HARRISBURG, Pa. (AP) — The Jerry Sandusky scandal appears headed for another court fight that is sure to prolong the media spotlight and relive the testimony of how the former Penn State assistant football coach molested boys, sometimes in the university's athletic facilities.
Penn State's ex-president and two former top school administrators were ordered Tuesday to stand trial on charges accusing them of covering up their failure to tell police about a 2001 allegation that Sandusky molested a boy in a university locker room shower, even after they knew police investigated complaints about Sandusky showering with boys in 1998.
It was, said lead state prosecutor Bruce Beemer, a "conspiracy of silence."
District Judge William Wenner called it "a tragic day for Penn State University" after ruling that prosecutors showed enough evidence during a two-day preliminary hearing to warrant a trial for ex-President Graham Spanier, former vice president Gary Schultz and ex-athletic director Tim Curley.
The key testimony centered on a series of emails among the three defendants that discussed the 1998 and 2001 cases and the testimony of Mike McQueary, a former team assistant and quarterback who said he had immediately told Schultz, Curley and the late longtime football coach Joe Paterno that he had seen Sandusky molesting a boy in the shower in 2001.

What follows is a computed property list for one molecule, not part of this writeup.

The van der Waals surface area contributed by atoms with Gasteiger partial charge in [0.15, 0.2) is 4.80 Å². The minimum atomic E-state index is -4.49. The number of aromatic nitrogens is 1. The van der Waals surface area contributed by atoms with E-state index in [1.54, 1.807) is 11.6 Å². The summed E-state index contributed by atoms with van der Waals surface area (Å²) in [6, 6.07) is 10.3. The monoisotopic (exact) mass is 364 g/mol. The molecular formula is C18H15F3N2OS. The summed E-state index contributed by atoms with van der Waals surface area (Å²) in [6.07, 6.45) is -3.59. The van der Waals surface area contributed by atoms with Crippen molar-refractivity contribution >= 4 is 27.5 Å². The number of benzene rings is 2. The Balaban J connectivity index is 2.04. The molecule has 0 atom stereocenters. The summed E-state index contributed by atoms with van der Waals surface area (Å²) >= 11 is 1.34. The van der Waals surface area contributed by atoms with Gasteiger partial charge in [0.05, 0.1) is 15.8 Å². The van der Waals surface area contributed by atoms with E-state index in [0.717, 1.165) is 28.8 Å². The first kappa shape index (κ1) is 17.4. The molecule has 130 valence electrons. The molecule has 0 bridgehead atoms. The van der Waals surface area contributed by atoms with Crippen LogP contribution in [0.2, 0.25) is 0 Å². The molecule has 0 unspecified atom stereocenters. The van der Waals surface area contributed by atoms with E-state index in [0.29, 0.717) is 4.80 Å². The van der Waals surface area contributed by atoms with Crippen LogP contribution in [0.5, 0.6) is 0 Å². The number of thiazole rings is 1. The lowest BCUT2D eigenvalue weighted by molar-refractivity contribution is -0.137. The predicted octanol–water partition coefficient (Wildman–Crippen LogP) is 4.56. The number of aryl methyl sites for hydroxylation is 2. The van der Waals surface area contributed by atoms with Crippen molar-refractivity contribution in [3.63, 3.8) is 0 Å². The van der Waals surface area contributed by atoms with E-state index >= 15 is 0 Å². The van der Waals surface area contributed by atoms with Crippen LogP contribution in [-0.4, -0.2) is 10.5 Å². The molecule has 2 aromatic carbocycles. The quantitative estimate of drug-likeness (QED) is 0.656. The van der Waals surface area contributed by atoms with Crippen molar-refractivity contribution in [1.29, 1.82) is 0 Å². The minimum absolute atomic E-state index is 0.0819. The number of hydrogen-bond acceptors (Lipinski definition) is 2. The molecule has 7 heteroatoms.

Spanier's lawyer, Elizabeth Ainslie, told Wenner that the case against him "amounts to innuendo and far-fetched inference." Meanwhile, Curley's lawyer, Caroline Roberto, took aim at McQueary, saying his testimony included "embellishment" and that every time he testifies he says "something more or different."
Sandusky, a defensive coordinator under Paterno until his retirement in 1999, was convicted last year of 45 counts of child sexual abuse. He maintains his innocence and is appealing a 30- to 60-year prison term.
Anthony Lubrano, a Penn State trustee who watched the two days of testimony, said he had not expected Wenner to throw out the case, given the low level of evidence necessary to send the case to trial. However, he said, "if you get an unbiased jury (at a trial), it'll be hard to get those charges to stick."